I did think in my original blog that there was a possibility that trades would not be capped given the delayed disclosure and that would have been helpful as we would then know the true notional of large trades; unfortunately that is not the case.

And a final note from the OSC document.


So there you have it, a 48 hours delayed publicly disseminated.

SDRView and Interest Rates

Lets now look at some actual data, using Clarus SDRView.

Starting with CAD Interest Rate Swaps and comparing trade counts between DTCC_CA (Canada) and DTCC (US).



  • Trade counts for each of the most recent 10 business days
  • DTCC_CA counts higher, averaging 100 trades a day
  • DTCC (US) averaging 80 trades a day

However given that the Canadian rules have much lower capped amounts than US rules, we would expect a very different chart when looking at gross notional.


Showing DTCC_CA averaging $8 billion vs $11 billion at DTCC (US).

Now a key question that comes to mind is are there any trades that are in both datasets?

That is, if a US firm trades with a CA firm, will the trade be reported to both US and CA repositories.

Of course, we expect the answer to be yes, as if that were not the case, then one regulator (e.g. OSC) would have to ask CFTC to give it missing Canadian trades, not ideal.

This does however mean, we cannot simply aggregate the trades in DTCC (US) and DTCC_CA, again not ideal.

How big is this problem?

Lets look at the data for one day, Jan 25, 2017, where DTCC_CA has 121 trades and DTCC (US) has 127 trades.

Lining these trades up by timestamp and comparing other fields we find at least 13 trades that are the same.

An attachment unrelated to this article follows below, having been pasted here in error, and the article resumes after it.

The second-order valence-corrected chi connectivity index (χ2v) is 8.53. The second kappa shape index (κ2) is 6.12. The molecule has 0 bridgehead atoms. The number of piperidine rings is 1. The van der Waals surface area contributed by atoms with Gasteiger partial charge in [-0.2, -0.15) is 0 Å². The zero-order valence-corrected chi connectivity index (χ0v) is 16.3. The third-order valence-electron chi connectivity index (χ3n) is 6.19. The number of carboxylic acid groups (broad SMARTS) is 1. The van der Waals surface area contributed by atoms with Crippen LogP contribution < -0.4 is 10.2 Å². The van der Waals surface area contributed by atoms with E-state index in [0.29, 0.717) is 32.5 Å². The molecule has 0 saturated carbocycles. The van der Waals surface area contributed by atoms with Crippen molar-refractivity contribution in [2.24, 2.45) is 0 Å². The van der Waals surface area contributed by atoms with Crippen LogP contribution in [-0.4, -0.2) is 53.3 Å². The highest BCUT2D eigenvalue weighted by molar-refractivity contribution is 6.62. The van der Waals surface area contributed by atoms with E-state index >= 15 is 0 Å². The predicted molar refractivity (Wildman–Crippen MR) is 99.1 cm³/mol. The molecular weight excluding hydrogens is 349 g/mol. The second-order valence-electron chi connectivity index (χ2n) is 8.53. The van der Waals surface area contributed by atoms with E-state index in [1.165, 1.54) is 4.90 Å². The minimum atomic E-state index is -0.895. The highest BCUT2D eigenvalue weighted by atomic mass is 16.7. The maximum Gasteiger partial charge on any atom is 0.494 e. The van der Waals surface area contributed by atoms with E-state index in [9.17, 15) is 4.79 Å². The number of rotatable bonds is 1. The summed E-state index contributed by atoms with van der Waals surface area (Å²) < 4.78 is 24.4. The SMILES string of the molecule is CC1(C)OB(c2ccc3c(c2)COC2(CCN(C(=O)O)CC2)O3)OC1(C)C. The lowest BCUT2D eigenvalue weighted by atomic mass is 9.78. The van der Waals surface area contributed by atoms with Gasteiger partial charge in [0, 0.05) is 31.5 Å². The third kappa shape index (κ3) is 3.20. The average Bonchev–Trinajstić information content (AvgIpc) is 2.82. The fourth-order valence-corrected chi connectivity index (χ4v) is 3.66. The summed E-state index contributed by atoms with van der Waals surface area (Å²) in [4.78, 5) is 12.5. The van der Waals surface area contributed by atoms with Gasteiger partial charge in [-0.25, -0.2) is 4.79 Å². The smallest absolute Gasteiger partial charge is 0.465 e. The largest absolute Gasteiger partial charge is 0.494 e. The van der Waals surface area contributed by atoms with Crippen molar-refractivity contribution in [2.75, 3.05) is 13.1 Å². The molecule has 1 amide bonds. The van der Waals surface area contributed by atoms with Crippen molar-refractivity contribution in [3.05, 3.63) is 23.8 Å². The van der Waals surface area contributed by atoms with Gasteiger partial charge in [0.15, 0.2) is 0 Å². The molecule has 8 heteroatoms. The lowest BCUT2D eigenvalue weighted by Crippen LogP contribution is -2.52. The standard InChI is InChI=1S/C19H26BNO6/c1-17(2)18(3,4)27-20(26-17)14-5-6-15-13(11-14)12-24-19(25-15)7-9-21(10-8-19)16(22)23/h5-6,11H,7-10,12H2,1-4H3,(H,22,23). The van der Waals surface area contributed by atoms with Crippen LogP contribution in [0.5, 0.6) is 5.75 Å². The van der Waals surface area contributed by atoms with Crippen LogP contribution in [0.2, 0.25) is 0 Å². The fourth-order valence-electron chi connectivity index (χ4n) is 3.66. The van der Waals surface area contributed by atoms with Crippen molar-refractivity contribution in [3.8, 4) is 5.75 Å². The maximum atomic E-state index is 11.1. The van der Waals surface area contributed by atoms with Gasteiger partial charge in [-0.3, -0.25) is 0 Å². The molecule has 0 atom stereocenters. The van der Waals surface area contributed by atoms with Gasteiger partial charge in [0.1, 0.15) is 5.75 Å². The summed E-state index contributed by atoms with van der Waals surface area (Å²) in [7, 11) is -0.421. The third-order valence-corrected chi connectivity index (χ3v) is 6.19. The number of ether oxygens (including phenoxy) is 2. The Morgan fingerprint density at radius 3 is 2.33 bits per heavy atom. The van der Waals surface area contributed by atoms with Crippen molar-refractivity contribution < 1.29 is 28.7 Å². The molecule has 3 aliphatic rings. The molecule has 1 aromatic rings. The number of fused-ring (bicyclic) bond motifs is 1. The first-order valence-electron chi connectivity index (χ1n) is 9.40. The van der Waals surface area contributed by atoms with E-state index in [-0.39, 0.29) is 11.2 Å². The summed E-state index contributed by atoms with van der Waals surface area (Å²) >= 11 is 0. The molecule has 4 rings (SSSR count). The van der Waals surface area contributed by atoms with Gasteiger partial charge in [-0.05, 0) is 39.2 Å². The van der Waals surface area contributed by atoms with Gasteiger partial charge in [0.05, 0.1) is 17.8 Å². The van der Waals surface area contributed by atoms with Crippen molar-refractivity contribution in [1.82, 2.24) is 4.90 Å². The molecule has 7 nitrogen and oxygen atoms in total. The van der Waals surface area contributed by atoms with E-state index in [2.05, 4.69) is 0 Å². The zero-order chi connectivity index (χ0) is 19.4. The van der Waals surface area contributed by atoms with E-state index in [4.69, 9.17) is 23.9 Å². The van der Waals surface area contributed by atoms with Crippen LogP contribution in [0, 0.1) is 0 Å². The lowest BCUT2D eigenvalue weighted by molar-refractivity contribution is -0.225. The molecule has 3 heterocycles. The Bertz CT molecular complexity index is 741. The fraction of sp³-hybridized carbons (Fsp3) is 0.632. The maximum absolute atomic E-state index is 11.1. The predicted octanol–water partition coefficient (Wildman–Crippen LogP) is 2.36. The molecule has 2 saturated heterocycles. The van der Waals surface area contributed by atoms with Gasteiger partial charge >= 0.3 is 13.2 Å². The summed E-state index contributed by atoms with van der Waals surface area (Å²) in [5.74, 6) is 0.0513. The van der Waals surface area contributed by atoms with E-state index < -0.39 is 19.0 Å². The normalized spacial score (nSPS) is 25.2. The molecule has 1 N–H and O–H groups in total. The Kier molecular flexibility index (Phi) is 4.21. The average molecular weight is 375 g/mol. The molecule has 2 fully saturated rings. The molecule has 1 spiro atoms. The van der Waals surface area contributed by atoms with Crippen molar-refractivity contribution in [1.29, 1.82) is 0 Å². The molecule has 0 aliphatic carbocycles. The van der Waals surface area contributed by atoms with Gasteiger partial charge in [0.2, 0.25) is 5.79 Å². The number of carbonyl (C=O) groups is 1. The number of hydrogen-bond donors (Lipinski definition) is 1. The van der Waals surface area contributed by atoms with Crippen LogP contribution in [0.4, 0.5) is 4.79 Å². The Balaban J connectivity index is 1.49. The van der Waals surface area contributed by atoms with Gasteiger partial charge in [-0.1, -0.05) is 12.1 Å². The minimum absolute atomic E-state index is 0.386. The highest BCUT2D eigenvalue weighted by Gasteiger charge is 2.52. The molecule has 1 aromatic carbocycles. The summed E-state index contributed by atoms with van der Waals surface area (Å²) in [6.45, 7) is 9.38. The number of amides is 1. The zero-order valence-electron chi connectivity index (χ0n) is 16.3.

(Note I have not compared the US BBG SDR with DTCC CA, which might throw up a few more).

In-fact as a check on data quality of the Canadian dissemination, lets compare the fields for these 13 trades.

Comparing the same trades in DTCC and DTCC_CA


  • Pairs of trades that are the same (as execution time and other key fields match)
  • Status field is meant to signify Cleared or Uncleared
  • Unfortunately this does not seem to be populated correctly as every CA trade has U for Uncleared
  • For Uncleared trades the CA Collateral field does agree, showing PC or UC (Partial or Un-Collaterised)
  • Block is not populated (as not one of the required Table 1 fields)
  • Notional shows the different capped amounts (e.g. first Trade)
  • Rate is not a percentage as the notation says but a decimal (surely this  should have been fixed by now!)
  • Other fields agree exactly (e.g. Venue, Dates, Frequency).

So while some improvement in quality is needed, the data is generally useful.

Before we leave Interest Rate Swaps, lets look at a comparison of USD Swap trade counts.


Showing that DTCC_CA averaging 105 trades a day, compared to the 1,200 at DTCC (US).

And a last chart before we end, CAD IR Swaptions trade counts.


A daily average of 6 trades at DTCC_CA, not a lot, but certainly more than the 1 or 2 a day in DTCC (US), which for an important product like Swaptions is very useful indeed.

There are other Interest Rates and Credit products, but I will leave that for you to check yourself in SDRView.

Thank you for reading to the end.

I plan to look at other aspects of Canadian data in a future blog.